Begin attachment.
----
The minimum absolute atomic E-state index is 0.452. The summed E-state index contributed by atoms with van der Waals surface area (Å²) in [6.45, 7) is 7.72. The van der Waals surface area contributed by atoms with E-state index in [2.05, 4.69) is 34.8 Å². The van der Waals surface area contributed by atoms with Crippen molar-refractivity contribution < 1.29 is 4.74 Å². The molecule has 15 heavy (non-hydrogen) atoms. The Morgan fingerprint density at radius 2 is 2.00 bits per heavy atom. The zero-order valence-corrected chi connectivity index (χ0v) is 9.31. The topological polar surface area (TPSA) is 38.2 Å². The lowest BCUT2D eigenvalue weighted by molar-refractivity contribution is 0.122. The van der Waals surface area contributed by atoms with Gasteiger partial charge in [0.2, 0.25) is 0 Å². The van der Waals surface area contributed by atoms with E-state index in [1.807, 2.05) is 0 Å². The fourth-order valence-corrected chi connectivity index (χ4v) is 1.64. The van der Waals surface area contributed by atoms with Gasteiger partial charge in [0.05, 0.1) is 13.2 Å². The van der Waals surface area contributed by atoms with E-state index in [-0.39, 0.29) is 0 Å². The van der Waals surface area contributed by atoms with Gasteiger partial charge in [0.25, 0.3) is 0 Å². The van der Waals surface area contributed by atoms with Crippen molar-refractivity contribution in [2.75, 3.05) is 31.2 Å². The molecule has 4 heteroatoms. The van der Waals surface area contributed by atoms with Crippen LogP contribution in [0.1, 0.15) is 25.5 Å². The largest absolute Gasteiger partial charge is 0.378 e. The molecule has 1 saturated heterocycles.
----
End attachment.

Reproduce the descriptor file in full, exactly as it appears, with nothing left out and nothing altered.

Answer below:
The minimum absolute atomic E-state index is 0.452. The summed E-state index contributed by atoms with van der Waals surface area (Å²) in [6.45, 7) is 7.72. The van der Waals surface area contributed by atoms with E-state index in [2.05, 4.69) is 34.8 Å². The van der Waals surface area contributed by atoms with Crippen molar-refractivity contribution < 1.29 is 4.74 Å². The molecule has 15 heavy (non-hydrogen) atoms. The Morgan fingerprint density at radius 2 is 2.00 bits per heavy atom. The zero-order valence-corrected chi connectivity index (χ0v) is 9.31. The topological polar surface area (TPSA) is 38.2 Å². The lowest BCUT2D eigenvalue weighted by molar-refractivity contribution is 0.122. The van der Waals surface area contributed by atoms with Gasteiger partial charge in [0.2, 0.25) is 0 Å². The van der Waals surface area contributed by atoms with E-state index in [1.807, 2.05) is 0 Å². The fourth-order valence-corrected chi connectivity index (χ4v) is 1.64. The van der Waals surface area contributed by atoms with Gasteiger partial charge in [0.05, 0.1) is 13.2 Å². The van der Waals surface area contributed by atoms with E-state index in [-0.39, 0.29) is 0 Å². The van der Waals surface area contributed by atoms with Gasteiger partial charge in [0.25, 0.3) is 0 Å². The van der Waals surface area contributed by atoms with Crippen molar-refractivity contribution in [2.75, 3.05) is 31.2 Å². The molecule has 4 heteroatoms. The van der Waals surface area contributed by atoms with Crippen LogP contribution in [0.1, 0.15) is 25.5 Å². The largest absolute Gasteiger partial charge is 0.378 e. The molecule has 1 saturated heterocycles.